Alexandre Dumas, père

French writer and dramatist (1802–1870)

Alexandre Dumas (born 24 July, 1802 at Villers-Cotterêts, died 5 December 1870 at Dieppe) was a French writer of Haitian descent. He is famous for writing The Three Musketeers (1844), Queen Margot, The Count of Monte Cristo (1844-1845) and about the Man with the iron mask.

Alexandre Dumas, père
BornDumas Davy de la Pailleterie
(1802-07-24)24 July 1802
Villers-Cotterêts, Aisne, France
Died5 December 1870(1870-12-05) (aged 68)
Puys (near Dieppe), Seine-Maritime, France
Occupationplaywright and novelist
Literary movementRomanticism and Historical fiction
Notable worksThe Count of Monte Cristo
The Three Musketeers


Dumas's father was a general, who fought in the French Revolution. When his father died, his mother raised him. They didn't have much money when he was growing up.[1]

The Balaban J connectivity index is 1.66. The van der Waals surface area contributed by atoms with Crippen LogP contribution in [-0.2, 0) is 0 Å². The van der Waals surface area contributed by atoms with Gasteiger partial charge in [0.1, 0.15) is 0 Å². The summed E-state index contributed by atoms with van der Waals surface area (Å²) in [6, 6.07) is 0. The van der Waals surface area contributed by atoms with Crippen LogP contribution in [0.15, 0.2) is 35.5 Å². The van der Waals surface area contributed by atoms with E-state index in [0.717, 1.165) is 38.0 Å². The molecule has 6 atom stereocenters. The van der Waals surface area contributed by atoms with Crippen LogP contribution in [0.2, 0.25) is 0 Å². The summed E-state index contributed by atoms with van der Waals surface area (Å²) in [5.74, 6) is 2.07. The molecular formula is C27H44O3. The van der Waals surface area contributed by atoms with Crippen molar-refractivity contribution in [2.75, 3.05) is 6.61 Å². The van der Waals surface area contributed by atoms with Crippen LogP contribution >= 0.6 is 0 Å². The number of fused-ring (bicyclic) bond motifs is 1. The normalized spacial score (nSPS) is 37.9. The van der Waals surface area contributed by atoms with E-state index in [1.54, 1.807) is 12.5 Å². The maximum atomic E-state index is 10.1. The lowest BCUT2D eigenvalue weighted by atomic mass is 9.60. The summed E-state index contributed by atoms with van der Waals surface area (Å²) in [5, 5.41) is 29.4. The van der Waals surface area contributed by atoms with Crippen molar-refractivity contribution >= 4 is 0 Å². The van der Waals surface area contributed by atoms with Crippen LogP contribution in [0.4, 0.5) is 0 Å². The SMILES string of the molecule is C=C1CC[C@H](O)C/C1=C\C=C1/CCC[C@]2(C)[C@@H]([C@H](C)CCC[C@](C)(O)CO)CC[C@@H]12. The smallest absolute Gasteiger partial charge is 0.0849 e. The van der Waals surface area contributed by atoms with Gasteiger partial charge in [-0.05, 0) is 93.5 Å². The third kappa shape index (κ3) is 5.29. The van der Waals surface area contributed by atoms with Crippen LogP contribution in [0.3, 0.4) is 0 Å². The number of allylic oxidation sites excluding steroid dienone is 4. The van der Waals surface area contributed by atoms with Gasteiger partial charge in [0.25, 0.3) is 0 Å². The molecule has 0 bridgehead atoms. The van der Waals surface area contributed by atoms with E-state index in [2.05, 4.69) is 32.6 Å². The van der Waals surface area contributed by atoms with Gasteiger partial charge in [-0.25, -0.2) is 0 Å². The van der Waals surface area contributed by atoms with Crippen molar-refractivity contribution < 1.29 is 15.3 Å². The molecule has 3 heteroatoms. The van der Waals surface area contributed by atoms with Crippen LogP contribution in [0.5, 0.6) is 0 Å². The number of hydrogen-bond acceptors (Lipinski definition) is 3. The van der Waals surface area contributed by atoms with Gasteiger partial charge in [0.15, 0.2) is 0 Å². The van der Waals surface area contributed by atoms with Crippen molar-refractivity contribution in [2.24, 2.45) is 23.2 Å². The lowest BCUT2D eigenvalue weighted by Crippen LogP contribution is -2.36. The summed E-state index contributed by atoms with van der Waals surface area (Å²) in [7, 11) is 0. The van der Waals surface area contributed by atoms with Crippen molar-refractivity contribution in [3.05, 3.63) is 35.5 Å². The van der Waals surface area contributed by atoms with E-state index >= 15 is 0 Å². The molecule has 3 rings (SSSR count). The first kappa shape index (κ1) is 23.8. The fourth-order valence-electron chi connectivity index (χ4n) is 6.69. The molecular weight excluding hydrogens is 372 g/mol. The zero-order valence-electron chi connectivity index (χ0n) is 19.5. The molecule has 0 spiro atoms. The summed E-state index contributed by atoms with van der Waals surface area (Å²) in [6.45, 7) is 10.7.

Dumas wrote his first plays in 1825 and 1826 after reading Shakespeare, Sir Walter Scott, Friedrich von Scholler and Lord Byron.

Dumas was also a gourmand (lover of food), and wrote Le Grand Dictionnaire de cuisine, an encyclopædia of food and cooking with 1152 pages.[2] He finished it weeks before his death. It is not thought very reliable, because it relies on Dumas' opinions rather than fact.[2]

Dumas was a member of the Club des Hashischins, or Hashish Club. The group of French writers experimented with hashish to get ideas.[3]

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  1. Encyclopedia of World Biography. Vol 5, 2nd Ed. (2004). p. 136-138. Detroit: Gale.
  2. 2.0 2.1 Montagne, Prosper. (2003) The Concise Larousse Gastronomique, Octopus Publishing Group -Hamlyn. p. 93. ISBN 0-600-60863-8.
  3. "Drug Use from Encyclopedia of Medical Anthropology: Health and Illness in the World's Cultures". 2011. Retrieved 15 May 2011.

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